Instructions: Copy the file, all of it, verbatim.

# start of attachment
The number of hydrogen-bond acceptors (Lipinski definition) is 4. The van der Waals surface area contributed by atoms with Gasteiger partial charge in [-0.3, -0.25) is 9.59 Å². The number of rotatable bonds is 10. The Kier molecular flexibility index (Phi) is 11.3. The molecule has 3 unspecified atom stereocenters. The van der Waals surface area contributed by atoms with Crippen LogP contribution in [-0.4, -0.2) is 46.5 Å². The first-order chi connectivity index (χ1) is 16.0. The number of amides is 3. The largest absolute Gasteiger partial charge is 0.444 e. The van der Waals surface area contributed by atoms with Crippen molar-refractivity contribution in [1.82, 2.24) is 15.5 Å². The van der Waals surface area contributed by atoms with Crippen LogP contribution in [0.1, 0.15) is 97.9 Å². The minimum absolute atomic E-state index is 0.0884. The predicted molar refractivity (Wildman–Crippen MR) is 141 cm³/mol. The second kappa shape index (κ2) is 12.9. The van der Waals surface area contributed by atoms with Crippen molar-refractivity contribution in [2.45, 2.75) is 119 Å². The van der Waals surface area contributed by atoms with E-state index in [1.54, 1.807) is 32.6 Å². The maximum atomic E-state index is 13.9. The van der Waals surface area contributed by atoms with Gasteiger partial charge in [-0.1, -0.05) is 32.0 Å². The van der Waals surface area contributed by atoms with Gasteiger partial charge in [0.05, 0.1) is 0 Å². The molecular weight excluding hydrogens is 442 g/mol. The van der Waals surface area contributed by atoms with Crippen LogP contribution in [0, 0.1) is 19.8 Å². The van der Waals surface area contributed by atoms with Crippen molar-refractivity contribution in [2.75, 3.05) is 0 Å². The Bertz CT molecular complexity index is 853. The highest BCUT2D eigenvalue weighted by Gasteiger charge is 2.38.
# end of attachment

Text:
The number of hydrogen-bond acceptors (Lipinski definition) is 4. The van der Waals surface area contributed by atoms with Gasteiger partial charge in [-0.3, -0.25) is 9.59 Å². The number of rotatable bonds is 10. The Kier molecular flexibility index (Phi) is 11.3. The molecule has 3 unspecified atom stereocenters. The van der Waals surface area contributed by atoms with Crippen LogP contribution in [-0.4, -0.2) is 46.5 Å². The first-order chi connectivity index (χ1) is 16.0. The number of amides is 3. The largest absolute Gasteiger partial charge is 0.444 e. The van der Waals surface area contributed by atoms with Crippen molar-refractivity contribution in [1.82, 2.24) is 15.5 Å². The van der Waals surface area contributed by atoms with Crippen LogP contribution in [0.1, 0.15) is 97.9 Å². The minimum absolute atomic E-state index is 0.0884. The predicted molar refractivity (Wildman–Crippen MR) is 141 cm³/mol. The second kappa shape index (κ2) is 12.9. The van der Waals surface area contributed by atoms with Crippen molar-refractivity contribution in [2.45, 2.75) is 119 Å². The van der Waals surface area contributed by atoms with E-state index in [1.54, 1.807) is 32.6 Å². The maximum atomic E-state index is 13.9. The van der Waals surface area contributed by atoms with Gasteiger partial charge in [-0.1, -0.05) is 32.0 Å². The van der Waals surface area contributed by atoms with Gasteiger partial charge in [0.05, 0.1) is 0 Å². The molecular weight excluding hydrogens is 442 g/mol. The van der Waals surface area contributed by atoms with Crippen LogP contribution in [0, 0.1) is 19.8 Å². The van der Waals surface area contributed by atoms with Crippen molar-refractivity contribution in [2.75, 3.05) is 0 Å². The Bertz CT molecular complexity index is 853. The highest BCUT2D eigenvalue weighted by Gasteiger charge is 2.38.